What is the difference between being an employee or an independent contractor for workers’ compensation purposes? Actually there is a very big difference because a true independent contractor is NOT entitled to workers’ compensation benefits. In general, an employer retains the right to control the work that employees perform during the course of their work day. An independent contractor is generally responsible to control his or her own work, and the person who hires them to do a service has no control over the way the job is performed.
The Court initially set up a four part “control” test to determine if a person was an independent contractor or an employee, entitled to workers’ compensation benefits. That test looked at (1) who controlled the employee’s activities; (2) who could terminate the employee; (3) how the employee was paid; and (4) who furnished equipment. If the answer to any of the above pointed to the employer as having control, then the worker was most likely going to be classified as an employee and NOT an independent contractor.
Later cases decided by the Courts in New Jersey simplified the test and looked at only two factors to determine the employee’s status. The “relative nature of the work” test included the following two factors: (1) is the worker economically dependent on the business he or she serves, and (2) does the work constitute a regular and integral part of that business. Basically if your employer tells you what to do during the work day, and you only work for this one employer, you are an employee, not an independent contractor, regardless of the employer’s label.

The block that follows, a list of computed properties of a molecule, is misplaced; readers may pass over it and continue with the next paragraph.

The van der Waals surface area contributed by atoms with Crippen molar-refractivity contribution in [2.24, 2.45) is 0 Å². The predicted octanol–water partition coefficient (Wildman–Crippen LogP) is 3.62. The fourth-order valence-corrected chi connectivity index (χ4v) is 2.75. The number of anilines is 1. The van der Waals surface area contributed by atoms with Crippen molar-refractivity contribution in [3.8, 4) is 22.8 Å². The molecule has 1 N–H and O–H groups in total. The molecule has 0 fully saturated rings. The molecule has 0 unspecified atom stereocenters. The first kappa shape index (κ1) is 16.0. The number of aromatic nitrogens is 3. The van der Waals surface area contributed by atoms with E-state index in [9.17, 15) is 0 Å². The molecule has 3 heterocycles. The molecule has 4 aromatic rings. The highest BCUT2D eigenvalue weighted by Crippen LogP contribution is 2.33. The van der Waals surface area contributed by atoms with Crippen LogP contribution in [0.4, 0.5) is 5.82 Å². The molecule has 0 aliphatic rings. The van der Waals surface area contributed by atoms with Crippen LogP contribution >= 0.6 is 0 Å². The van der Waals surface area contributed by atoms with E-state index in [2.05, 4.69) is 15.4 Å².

One example of how this works is in the case of real estate agents. Prior to the Court’s decision in RE/MAX v. N.J Realty in the year 2000, real estate agents were generally treated as independent contractors. After that decision, because the court held that real estate agents are employees for workers’ compensation purposes— under both the control test and the relative nature of the work test — real estate agents are now classified as employees, entitled to workers’ compensation benefits. The court looked at the fact that real estate agents generally work for only one Agency, and that their work is an integral part of the Agency’s business. Without real estate agents, the Agency could not stay in business.
Employers typically tend to label employees as Independent Contractors to avoid the financial cost and inconvenience of having to prepare payroll, pay workers’ compensation premiums, and other bookkeeping activities. Regardless of what your employer tells you, and whether or not you are paid by the employer or get a 1099 form, you can still qualify as an employee for workers’ compensation purposes if your employer controls the work you do, and your work is an integral part of the employer’s business.
Please call the Workers’ Compensation department of Stark & Stark for any questions regarding your right to workers’ compensation benefits.